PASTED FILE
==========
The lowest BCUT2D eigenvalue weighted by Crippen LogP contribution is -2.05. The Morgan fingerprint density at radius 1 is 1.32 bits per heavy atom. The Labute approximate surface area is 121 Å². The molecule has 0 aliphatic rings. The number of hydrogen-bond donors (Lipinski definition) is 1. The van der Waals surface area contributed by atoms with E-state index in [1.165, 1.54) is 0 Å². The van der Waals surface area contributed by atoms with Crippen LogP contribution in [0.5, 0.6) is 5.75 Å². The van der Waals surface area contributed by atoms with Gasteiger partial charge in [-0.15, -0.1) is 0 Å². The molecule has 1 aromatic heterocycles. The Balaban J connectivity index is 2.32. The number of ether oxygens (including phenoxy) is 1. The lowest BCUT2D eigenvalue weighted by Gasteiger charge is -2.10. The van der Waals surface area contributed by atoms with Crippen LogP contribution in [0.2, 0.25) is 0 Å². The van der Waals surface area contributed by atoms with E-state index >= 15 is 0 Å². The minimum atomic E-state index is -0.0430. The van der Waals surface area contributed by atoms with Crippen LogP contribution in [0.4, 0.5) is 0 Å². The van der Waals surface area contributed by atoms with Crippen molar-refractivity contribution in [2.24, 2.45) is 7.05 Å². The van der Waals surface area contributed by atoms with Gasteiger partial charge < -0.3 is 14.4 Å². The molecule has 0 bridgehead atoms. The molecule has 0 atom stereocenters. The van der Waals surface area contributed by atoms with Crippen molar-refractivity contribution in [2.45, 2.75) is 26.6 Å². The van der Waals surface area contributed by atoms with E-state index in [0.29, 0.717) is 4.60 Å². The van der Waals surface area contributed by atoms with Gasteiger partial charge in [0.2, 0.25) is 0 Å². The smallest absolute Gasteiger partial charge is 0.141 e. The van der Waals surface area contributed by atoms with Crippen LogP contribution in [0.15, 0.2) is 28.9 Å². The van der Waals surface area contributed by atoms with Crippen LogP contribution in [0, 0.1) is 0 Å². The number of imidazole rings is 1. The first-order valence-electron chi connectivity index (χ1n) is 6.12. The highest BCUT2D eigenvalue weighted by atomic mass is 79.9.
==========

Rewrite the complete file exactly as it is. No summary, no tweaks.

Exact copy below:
The lowest BCUT2D eigenvalue weighted by Crippen LogP contribution is -2.05. The Morgan fingerprint density at radius 1 is 1.32 bits per heavy atom. The Labute approximate surface area is 121 Å². The molecule has 0 aliphatic rings. The number of hydrogen-bond donors (Lipinski definition) is 1. The van der Waals surface area contributed by atoms with E-state index in [1.165, 1.54) is 0 Å². The van der Waals surface area contributed by atoms with Crippen LogP contribution in [0.5, 0.6) is 5.75 Å². The van der Waals surface area contributed by atoms with Gasteiger partial charge in [-0.15, -0.1) is 0 Å². The molecule has 1 aromatic heterocycles. The Balaban J connectivity index is 2.32. The number of ether oxygens (including phenoxy) is 1. The lowest BCUT2D eigenvalue weighted by Gasteiger charge is -2.10. The van der Waals surface area contributed by atoms with Crippen LogP contribution in [0.2, 0.25) is 0 Å². The van der Waals surface area contributed by atoms with E-state index >= 15 is 0 Å². The minimum atomic E-state index is -0.0430. The van der Waals surface area contributed by atoms with Crippen LogP contribution in [0.4, 0.5) is 0 Å². The van der Waals surface area contributed by atoms with Crippen molar-refractivity contribution in [2.24, 2.45) is 7.05 Å². The van der Waals surface area contributed by atoms with Gasteiger partial charge < -0.3 is 14.4 Å². The molecule has 0 bridgehead atoms. The molecule has 0 atom stereocenters. The van der Waals surface area contributed by atoms with Crippen molar-refractivity contribution in [2.45, 2.75) is 26.6 Å². The van der Waals surface area contributed by atoms with E-state index in [0.29, 0.717) is 4.60 Å². The van der Waals surface area contributed by atoms with Gasteiger partial charge in [0.2, 0.25) is 0 Å². The smallest absolute Gasteiger partial charge is 0.141 e. The van der Waals surface area contributed by atoms with Crippen LogP contribution in [0.15, 0.2) is 28.9 Å². The van der Waals surface area contributed by atoms with Crippen LogP contribution in [0, 0.1) is 0 Å². The number of imidazole rings is 1. The first-order valence-electron chi connectivity index (χ1n) is 6.12. The highest BCUT2D eigenvalue weighted by atomic mass is 79.9.